To deliver the two main features of model mappings, construction and synchronization, mappings must be executed automatically. This also shortens turnaround times, scales up to large models, and helps avoid manual work, which results in fewer errors and therefore improves overall quality.
Obviously, the rules that define a mapping have to be provided in a machine-readable manner to make them executable. This requires a formalism in which the rules can be expressed; the models must be formalized too, so that they can be consumed and produced by a machine.
Recognition of these facts has led to QVT, for Query, Views, and Transformations. There may be several types of QVT when all is said and done, depending on usage. For this reason, we lay out here several approaches to the problem.
The rules or algorithms that constitute a mapping function have to be specified with some formality in order to be subject to automatic execution with correct and reproducible results. Many formalisms are appropriate for this task. The most important approaches are imperative, archetype-based, and declarative.
Specifying a mapping function imperatively means implementing all rules and algorithms in a procedural programming language that defines how to query data in one metamodel, transform it, and then write it out. While this is a familiar approach we're talking an ordinary, boring programming language here the mapping isn't reversible, so one can't construct the source model from the target. While that may not appear important at first, non-reversible mappings make it more difficult to reverse-engineer models, which can make understanding the target model difficult.
An archetype-based approach defines a mapping function as a set of templates that mix code or rules into the text to be generated. This can be implemented as a data access language that selects the appropriate elements from the source metamodel, selects which archetype to use for what source model elements, and then selects how to transform this information into something else that one can then insert into the target model.
The archetype-based approach is particularly well-suited for generating text from metamodels. The sequential and visible nature of a character stream highlights the importance of order, location, and formatting issues, which are nicely addressed by text-based archetypes.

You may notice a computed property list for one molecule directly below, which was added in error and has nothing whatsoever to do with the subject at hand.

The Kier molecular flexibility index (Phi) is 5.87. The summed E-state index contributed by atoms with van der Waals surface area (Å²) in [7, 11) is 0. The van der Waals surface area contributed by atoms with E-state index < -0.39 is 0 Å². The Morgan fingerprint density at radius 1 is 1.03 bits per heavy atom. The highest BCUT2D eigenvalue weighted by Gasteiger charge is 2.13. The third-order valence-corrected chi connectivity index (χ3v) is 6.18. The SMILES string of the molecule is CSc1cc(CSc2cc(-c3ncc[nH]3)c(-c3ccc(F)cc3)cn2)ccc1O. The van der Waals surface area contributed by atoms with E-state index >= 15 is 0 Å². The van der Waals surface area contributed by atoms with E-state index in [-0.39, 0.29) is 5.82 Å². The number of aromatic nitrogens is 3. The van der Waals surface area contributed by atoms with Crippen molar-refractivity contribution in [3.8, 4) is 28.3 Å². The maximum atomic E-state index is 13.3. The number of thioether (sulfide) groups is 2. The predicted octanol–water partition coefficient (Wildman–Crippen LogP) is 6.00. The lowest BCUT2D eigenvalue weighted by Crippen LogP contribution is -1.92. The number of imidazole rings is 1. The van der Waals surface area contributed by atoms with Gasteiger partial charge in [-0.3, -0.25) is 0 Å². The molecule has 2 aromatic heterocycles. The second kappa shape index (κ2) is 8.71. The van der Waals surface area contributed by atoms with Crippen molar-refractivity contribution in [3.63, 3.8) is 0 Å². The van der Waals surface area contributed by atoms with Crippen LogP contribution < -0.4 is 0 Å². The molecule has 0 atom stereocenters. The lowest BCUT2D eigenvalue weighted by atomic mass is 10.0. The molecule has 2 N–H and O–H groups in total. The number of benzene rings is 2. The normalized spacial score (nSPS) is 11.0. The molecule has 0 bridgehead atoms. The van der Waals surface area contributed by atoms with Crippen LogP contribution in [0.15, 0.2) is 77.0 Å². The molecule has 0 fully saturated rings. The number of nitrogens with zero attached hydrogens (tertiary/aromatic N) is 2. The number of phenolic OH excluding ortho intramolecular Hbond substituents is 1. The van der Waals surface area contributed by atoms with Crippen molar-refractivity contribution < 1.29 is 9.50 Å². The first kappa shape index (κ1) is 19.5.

A declarative approach to mapping specifies the algorithms as rules that specify what is to be produced, not how it's done. This approach lends itself much better to automated reversibility of the rules than the imperative approach or the archetype-based approach, though that doesn't guarantee reversibility the modelers still have to do some work.
Looking ahead, we can envision a model-driven approach to specifying a mapping function. The relationship of this approach to any of the approaches we've discussed to this point would basically be the same as the relationship between MDA-driven software development and handcrafting code. After all, surely all of the same reasons for modeling apply to mapping functions as for any other model we build.
Models make it possible to provide formal and rigorous definitions of parts or all of the mapping function, which could then be "filled out" using any one of the approaches outlined above. We view the model-driven approach to specifying mapping functions as the most general, into which the other approaches could be embedded. They could also hide the gory details of the metamodels at each end of the mapping function, as suggested in Weis et al. (2003).
Note that a model-driven approach to specifying mapping functions can be recursively applied to itself: One can model the mapping functions that generate mapping functions that eventually produce the system. In other words, this approach can be used to generate generators.